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Health Advisory: Coccidioidomycosis Increasing Locally



 From:  Edward L. Moreno, MD, MPH                                                  Kristy Michie, MS
             Health Officer & Director of Public Health   831-755-4585       Epidemiologist   831-755-4503

  Coccidioidomycosis Increasing Locally  


 Health officials urge medical providers to include coccidioidomycosis in their differential diagnoses when evaluating patients with progressive respiratory illness.

Coccidioidomycosis, also known as Valley Fever, results from inhalation of Coccidioides immitis and Coccidioides posadasii spores.  Monterey County is a Coccidioides endemic area, particularly the Salinas Valley and South County regions.  In October 2016, an unusually high number of coccidioidomycosis cases among Monterey County residents was reported by local medical providers.  Some individuals were severely ill and required extensive medical care.  At this time, Public Health Officials recommend medical providers:

  • Be aware of symptoms and risk factors for severe disease.
    • Following an incubation period of one to four weeks, clinical manifestations occur in 40% of infected individuals and include one or more of the following: influenza-like illness (e.g., fever, chest pain, cough, myalgia, arthralgia, and/or headache); pneumonia or other pulmonary lesion; erythema nodosum or erythema multiforme rash.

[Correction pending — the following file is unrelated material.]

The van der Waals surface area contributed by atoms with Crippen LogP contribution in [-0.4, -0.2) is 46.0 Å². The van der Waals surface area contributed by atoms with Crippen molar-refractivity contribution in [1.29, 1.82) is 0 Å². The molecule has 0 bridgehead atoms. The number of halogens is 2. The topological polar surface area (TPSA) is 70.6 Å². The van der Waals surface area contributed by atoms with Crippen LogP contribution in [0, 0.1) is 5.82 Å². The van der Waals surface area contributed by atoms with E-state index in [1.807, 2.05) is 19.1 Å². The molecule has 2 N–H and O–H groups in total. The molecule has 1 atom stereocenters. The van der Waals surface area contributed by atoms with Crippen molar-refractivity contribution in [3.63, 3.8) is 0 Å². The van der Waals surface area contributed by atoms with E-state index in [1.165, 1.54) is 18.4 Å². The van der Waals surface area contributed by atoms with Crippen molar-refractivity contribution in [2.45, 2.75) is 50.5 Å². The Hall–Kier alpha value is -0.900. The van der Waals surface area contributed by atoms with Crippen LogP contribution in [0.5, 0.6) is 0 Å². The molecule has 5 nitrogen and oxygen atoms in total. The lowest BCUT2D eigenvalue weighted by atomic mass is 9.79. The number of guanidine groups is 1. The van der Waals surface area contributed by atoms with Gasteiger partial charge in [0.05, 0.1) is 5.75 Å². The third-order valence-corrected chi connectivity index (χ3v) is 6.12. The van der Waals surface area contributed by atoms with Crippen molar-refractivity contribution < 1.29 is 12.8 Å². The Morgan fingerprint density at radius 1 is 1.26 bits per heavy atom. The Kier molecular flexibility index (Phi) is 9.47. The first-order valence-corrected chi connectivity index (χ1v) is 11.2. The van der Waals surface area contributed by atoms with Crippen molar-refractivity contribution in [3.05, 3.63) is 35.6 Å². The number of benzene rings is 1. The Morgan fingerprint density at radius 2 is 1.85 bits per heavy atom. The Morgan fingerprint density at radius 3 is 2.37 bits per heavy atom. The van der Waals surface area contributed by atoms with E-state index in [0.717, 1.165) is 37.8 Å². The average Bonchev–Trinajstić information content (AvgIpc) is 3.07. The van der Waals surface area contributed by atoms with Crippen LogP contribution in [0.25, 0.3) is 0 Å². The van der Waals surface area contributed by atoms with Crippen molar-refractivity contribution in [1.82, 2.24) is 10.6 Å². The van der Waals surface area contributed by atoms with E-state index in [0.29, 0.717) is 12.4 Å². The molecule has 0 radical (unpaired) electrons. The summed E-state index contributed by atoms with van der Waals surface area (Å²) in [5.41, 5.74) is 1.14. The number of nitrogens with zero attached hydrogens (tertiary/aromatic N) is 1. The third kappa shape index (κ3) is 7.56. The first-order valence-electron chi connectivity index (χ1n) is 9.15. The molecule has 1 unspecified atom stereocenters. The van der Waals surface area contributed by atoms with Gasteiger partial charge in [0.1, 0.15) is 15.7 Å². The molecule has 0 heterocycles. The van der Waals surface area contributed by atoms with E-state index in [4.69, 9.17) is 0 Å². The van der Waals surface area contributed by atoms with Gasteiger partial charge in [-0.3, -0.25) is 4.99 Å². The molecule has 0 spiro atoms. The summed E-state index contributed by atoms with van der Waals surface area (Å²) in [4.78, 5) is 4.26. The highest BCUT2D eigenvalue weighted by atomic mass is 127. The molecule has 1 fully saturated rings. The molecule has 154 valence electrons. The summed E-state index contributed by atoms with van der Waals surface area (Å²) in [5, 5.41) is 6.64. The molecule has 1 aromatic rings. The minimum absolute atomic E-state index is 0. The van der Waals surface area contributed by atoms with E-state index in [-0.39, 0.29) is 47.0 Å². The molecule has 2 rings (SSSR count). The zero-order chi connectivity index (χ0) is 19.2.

• Disseminated infection, which can be fatal, most commonly involves skin and soft tissues, bones, joints, and the central nervous system.
    • Once infected, African-Americans, Filipinos, and other Asians are at higher risk of developing more serious or disseminated illness. Women in their third trimester of pregnancy, diabetics, and immunocompromised individuals are also at high risk of serious disease.
  • Take a risk history that includes occupation.
    • Certain occupational groups including agricultural workers, construction workers, military personnel, and wildland firefighters may be at increased risk for exposure.
  • Test for cocci.
    • Coccidioidomycosis may be difficult to distinguish from bacterial and other respiratory infections.
    • Fungal cultures and/or coccidioidal serologic testing using immunodiffusion and complement fixation should be considered. These are available at most commercial labs and through the University of California Davis’ Coccidioidomycosis Serology Laboratory.  Monterey County Public Health Laboratory offers Nucleic Acid Amplification (NAA) testing for cocci (e.g., sputum and bronchial wash specimens).
  • Report all confirmed, probable, and suspect cases.
    • Blank Confidential Morbidity Report (CMR) forms can be downloaded at: mtyhd.org, along with educational brochures for your patients in English, Spanish, and Tagalog.

For more information about testing, diagnosing, and reporting, please contact the Monterey County Health Department’s Communicable Disease Unit at 831-755-4521.  For information about submitting patients’ specimens to the Monterey County Public Health Laboratory, call 831-755-4516.  Additional information is available at: http://www.cdc.gov/fungal/diseases/coccidioidomycosis/index.html

Health Alert:  Warrants immediate action or attention.   Health Advisory:  Provides information for a specific incident or situation; may not require immediate action. Health Update:  Provides updated information regarding an incident or situation; unlikely to require immediate action.